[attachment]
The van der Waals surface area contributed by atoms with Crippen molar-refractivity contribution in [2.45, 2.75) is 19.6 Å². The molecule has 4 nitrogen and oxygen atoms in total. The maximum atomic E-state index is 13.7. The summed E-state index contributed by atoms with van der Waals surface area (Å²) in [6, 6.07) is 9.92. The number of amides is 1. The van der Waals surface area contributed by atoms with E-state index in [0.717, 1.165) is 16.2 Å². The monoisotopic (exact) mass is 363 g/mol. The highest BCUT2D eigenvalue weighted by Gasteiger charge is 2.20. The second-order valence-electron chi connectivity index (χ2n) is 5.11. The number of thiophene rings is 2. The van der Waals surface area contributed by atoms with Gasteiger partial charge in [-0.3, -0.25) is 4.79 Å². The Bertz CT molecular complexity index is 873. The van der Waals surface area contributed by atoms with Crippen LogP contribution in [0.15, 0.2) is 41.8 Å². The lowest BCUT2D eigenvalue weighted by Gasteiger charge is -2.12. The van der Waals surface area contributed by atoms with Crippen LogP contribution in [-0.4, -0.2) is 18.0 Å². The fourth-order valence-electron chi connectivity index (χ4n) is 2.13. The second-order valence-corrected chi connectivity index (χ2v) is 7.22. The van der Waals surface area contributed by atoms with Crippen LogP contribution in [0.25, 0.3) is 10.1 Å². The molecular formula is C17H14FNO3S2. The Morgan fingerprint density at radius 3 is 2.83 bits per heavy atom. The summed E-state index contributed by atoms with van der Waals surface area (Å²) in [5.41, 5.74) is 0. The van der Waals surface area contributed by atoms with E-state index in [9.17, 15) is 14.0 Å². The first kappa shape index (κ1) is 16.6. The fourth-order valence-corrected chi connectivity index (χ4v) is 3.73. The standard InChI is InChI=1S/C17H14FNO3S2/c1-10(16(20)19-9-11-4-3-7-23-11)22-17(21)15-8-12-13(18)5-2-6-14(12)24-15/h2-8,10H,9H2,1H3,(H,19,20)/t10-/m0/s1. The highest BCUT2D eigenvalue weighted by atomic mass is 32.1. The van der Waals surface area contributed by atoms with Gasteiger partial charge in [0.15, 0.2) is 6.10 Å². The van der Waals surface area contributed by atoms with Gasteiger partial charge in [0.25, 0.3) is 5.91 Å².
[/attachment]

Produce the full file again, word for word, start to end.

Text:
The van der Waals surface area contributed by atoms with Crippen molar-refractivity contribution in [2.45, 2.75) is 19.6 Å². The molecule has 4 nitrogen and oxygen atoms in total. The maximum atomic E-state index is 13.7. The summed E-state index contributed by atoms with van der Waals surface area (Å²) in [6, 6.07) is 9.92. The number of amides is 1. The van der Waals surface area contributed by atoms with E-state index in [0.717, 1.165) is 16.2 Å². The monoisotopic (exact) mass is 363 g/mol. The highest BCUT2D eigenvalue weighted by Gasteiger charge is 2.20. The second-order valence-electron chi connectivity index (χ2n) is 5.11. The number of thiophene rings is 2. The van der Waals surface area contributed by atoms with Gasteiger partial charge in [-0.3, -0.25) is 4.79 Å². The Bertz CT molecular complexity index is 873. The van der Waals surface area contributed by atoms with Crippen LogP contribution in [0.15, 0.2) is 41.8 Å². The lowest BCUT2D eigenvalue weighted by Gasteiger charge is -2.12. The van der Waals surface area contributed by atoms with Crippen LogP contribution in [-0.4, -0.2) is 18.0 Å². The fourth-order valence-electron chi connectivity index (χ4n) is 2.13. The second-order valence-corrected chi connectivity index (χ2v) is 7.22. The van der Waals surface area contributed by atoms with Crippen LogP contribution in [0.25, 0.3) is 10.1 Å². The molecular formula is C17H14FNO3S2. The Morgan fingerprint density at radius 3 is 2.83 bits per heavy atom. The summed E-state index contributed by atoms with van der Waals surface area (Å²) in [5.41, 5.74) is 0. The van der Waals surface area contributed by atoms with E-state index in [9.17, 15) is 14.0 Å². The first kappa shape index (κ1) is 16.6. The fourth-order valence-corrected chi connectivity index (χ4v) is 3.73. The standard InChI is InChI=1S/C17H14FNO3S2/c1-10(16(20)19-9-11-4-3-7-23-11)22-17(21)15-8-12-13(18)5-2-6-14(12)24-15/h2-8,10H,9H2,1H3,(H,19,20)/t10-/m0/s1. The highest BCUT2D eigenvalue weighted by atomic mass is 32.1. The van der Waals surface area contributed by atoms with Gasteiger partial charge in [0.15, 0.2) is 6.10 Å². The van der Waals surface area contributed by atoms with Gasteiger partial charge in [0.25, 0.3) is 5.91 Å².